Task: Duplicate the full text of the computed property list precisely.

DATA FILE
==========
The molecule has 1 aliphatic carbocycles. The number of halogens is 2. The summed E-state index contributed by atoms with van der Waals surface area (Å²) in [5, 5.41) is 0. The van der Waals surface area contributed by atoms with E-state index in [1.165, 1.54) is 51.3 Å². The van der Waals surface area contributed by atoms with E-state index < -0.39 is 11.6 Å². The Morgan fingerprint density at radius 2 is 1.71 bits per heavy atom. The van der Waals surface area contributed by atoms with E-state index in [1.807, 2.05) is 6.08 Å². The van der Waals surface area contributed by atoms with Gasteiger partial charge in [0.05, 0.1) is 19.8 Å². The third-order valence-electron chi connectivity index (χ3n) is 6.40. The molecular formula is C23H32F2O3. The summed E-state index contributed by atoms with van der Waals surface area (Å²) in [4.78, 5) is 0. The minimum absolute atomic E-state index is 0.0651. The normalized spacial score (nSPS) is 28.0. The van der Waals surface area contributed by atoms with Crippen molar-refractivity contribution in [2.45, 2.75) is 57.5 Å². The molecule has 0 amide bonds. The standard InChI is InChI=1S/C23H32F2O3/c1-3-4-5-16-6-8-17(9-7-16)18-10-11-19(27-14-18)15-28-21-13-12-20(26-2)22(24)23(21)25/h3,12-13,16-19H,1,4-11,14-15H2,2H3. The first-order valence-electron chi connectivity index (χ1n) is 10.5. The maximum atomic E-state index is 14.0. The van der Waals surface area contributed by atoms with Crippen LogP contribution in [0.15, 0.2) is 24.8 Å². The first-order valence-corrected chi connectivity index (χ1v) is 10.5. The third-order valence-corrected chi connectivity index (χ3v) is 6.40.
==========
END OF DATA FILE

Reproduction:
The molecule has 1 aliphatic carbocycles. The number of halogens is 2. The summed E-state index contributed by atoms with van der Waals surface area (Å²) in [5, 5.41) is 0. The van der Waals surface area contributed by atoms with E-state index in [1.165, 1.54) is 51.3 Å². The van der Waals surface area contributed by atoms with E-state index < -0.39 is 11.6 Å². The Morgan fingerprint density at radius 2 is 1.71 bits per heavy atom. The van der Waals surface area contributed by atoms with E-state index in [1.807, 2.05) is 6.08 Å². The van der Waals surface area contributed by atoms with Gasteiger partial charge in [0.05, 0.1) is 19.8 Å². The third-order valence-electron chi connectivity index (χ3n) is 6.40. The molecular formula is C23H32F2O3. The summed E-state index contributed by atoms with van der Waals surface area (Å²) in [4.78, 5) is 0. The minimum absolute atomic E-state index is 0.0651. The normalized spacial score (nSPS) is 28.0. The van der Waals surface area contributed by atoms with Crippen molar-refractivity contribution in [2.45, 2.75) is 57.5 Å². The molecule has 0 amide bonds. The standard InChI is InChI=1S/C23H32F2O3/c1-3-4-5-16-6-8-17(9-7-16)18-10-11-19(27-14-18)15-28-21-13-12-20(26-2)22(24)23(21)25/h3,12-13,16-19H,1,4-11,14-15H2,2H3. The first-order valence-electron chi connectivity index (χ1n) is 10.5. The maximum atomic E-state index is 14.0. The van der Waals surface area contributed by atoms with Crippen LogP contribution in [0.15, 0.2) is 24.8 Å². The first-order valence-corrected chi connectivity index (χ1v) is 10.5. The third-order valence-corrected chi connectivity index (χ3v) is 6.40.